Dating victorian england
In the case of Eastern Europe, for example, all of these assumptions would be incorrect.
For example, William III of England arrived at Brixham in England on 5 November (Julian calendar), after setting sail from the Netherlands on 11 November (Gregorian calendar), in 1688.
In English-language histories of other countries (especially Russia), the Anglophone OS/NS convention is often used to identify which calendar is being used when giving a date. But the start of the Julian year was not always 1 January, and was altered at different times in different countries (see New Year's Day in the Julian calendar). This was 25 March in England, Wales and the colonies until 1752.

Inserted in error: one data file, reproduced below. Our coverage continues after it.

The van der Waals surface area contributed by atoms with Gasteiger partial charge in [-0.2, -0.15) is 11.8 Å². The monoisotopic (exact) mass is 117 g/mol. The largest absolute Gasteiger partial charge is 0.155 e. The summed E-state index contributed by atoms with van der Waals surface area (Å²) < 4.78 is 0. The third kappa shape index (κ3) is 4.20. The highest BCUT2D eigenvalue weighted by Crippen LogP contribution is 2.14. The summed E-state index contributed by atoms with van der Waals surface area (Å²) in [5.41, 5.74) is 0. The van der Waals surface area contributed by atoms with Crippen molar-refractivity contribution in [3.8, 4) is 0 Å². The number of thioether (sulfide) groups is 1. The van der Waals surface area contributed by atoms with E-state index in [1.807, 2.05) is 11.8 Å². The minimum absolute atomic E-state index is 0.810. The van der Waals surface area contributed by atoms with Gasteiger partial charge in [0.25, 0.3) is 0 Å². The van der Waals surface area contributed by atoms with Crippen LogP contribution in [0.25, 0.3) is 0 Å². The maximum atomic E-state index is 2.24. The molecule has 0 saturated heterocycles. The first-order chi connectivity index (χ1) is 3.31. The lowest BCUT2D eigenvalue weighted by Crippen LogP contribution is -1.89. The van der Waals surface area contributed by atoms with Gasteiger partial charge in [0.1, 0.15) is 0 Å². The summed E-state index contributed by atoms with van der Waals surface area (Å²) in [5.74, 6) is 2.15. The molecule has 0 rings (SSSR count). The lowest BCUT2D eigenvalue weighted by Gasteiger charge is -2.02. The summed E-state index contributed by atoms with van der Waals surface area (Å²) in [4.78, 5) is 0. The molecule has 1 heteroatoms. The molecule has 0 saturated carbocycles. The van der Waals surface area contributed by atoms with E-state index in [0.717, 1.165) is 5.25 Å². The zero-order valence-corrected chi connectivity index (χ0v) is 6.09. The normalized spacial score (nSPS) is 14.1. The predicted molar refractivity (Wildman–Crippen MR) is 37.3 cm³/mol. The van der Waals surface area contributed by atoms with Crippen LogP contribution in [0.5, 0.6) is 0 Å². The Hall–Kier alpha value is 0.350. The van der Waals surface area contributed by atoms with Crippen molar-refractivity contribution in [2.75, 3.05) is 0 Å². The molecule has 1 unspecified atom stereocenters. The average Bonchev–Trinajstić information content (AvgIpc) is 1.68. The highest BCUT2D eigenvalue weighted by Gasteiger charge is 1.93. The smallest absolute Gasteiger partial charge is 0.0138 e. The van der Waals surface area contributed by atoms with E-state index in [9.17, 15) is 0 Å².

From 1155 to 1752, the civil or legal year in England began on 25 March (Lady Day) The corresponding date in the Gregorian calendar is 9 February 1649, the date by which his contemporaries in some parts of continental Europe would have recorded his execution. During the years between the first introduction of the Gregorian calendar in continental Europe and its introduction in Britain, contemporary usage in England started to change.
However, the two events were combined in the late 18th century, and continue to be celebrated as "The Twelfth".
Because of the differences, British writers and their correspondents often employed two dates, dual dating, more or less automatically.
The Battle of the Boyne in Ireland took place a few months later on 1 July 1690 (Julian calendar).